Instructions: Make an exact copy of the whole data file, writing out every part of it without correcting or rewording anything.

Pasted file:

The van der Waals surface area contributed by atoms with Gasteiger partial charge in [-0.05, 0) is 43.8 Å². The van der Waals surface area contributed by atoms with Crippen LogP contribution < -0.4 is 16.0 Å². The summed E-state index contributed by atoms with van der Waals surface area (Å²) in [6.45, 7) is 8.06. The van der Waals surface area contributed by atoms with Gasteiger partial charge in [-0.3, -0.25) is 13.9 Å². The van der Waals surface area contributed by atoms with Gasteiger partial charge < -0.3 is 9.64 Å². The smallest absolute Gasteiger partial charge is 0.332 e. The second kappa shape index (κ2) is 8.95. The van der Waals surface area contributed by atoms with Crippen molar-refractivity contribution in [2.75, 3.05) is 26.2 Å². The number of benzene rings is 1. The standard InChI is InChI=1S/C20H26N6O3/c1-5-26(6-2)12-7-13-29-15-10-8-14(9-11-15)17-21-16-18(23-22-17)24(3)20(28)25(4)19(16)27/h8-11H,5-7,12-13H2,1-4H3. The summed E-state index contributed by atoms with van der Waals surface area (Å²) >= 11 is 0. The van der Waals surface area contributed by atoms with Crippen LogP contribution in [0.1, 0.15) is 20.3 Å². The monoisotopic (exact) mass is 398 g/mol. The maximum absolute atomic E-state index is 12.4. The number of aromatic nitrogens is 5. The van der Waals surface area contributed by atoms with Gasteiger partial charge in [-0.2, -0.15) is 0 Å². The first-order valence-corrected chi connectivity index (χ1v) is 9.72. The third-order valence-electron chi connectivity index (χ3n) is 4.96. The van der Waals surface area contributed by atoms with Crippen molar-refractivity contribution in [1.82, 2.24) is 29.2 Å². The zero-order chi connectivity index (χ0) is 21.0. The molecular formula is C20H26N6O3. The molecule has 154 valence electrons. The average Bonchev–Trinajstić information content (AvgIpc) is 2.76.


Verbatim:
The van der Waals surface area contributed by atoms with Gasteiger partial charge in [-0.05, 0) is 43.8 Å². The van der Waals surface area contributed by atoms with Crippen LogP contribution < -0.4 is 16.0 Å². The summed E-state index contributed by atoms with van der Waals surface area (Å²) in [6.45, 7) is 8.06. The van der Waals surface area contributed by atoms with Gasteiger partial charge in [-0.3, -0.25) is 13.9 Å². The van der Waals surface area contributed by atoms with Gasteiger partial charge < -0.3 is 9.64 Å². The smallest absolute Gasteiger partial charge is 0.332 e. The second kappa shape index (κ2) is 8.95. The van der Waals surface area contributed by atoms with Crippen molar-refractivity contribution in [2.75, 3.05) is 26.2 Å². The number of benzene rings is 1. The standard InChI is InChI=1S/C20H26N6O3/c1-5-26(6-2)12-7-13-29-15-10-8-14(9-11-15)17-21-16-18(23-22-17)24(3)20(28)25(4)19(16)27/h8-11H,5-7,12-13H2,1-4H3. The summed E-state index contributed by atoms with van der Waals surface area (Å²) >= 11 is 0. The van der Waals surface area contributed by atoms with Crippen LogP contribution in [0.1, 0.15) is 20.3 Å². The monoisotopic (exact) mass is 398 g/mol. The maximum absolute atomic E-state index is 12.4. The number of aromatic nitrogens is 5. The van der Waals surface area contributed by atoms with Gasteiger partial charge in [-0.2, -0.15) is 0 Å². The first-order valence-corrected chi connectivity index (χ1v) is 9.72. The third-order valence-electron chi connectivity index (χ3n) is 4.96. The van der Waals surface area contributed by atoms with Crippen molar-refractivity contribution in [1.82, 2.24) is 29.2 Å². The zero-order chi connectivity index (χ0) is 21.0. The molecular formula is C20H26N6O3. The molecule has 154 valence electrons. The average Bonchev–Trinajstić information content (AvgIpc) is 2.76.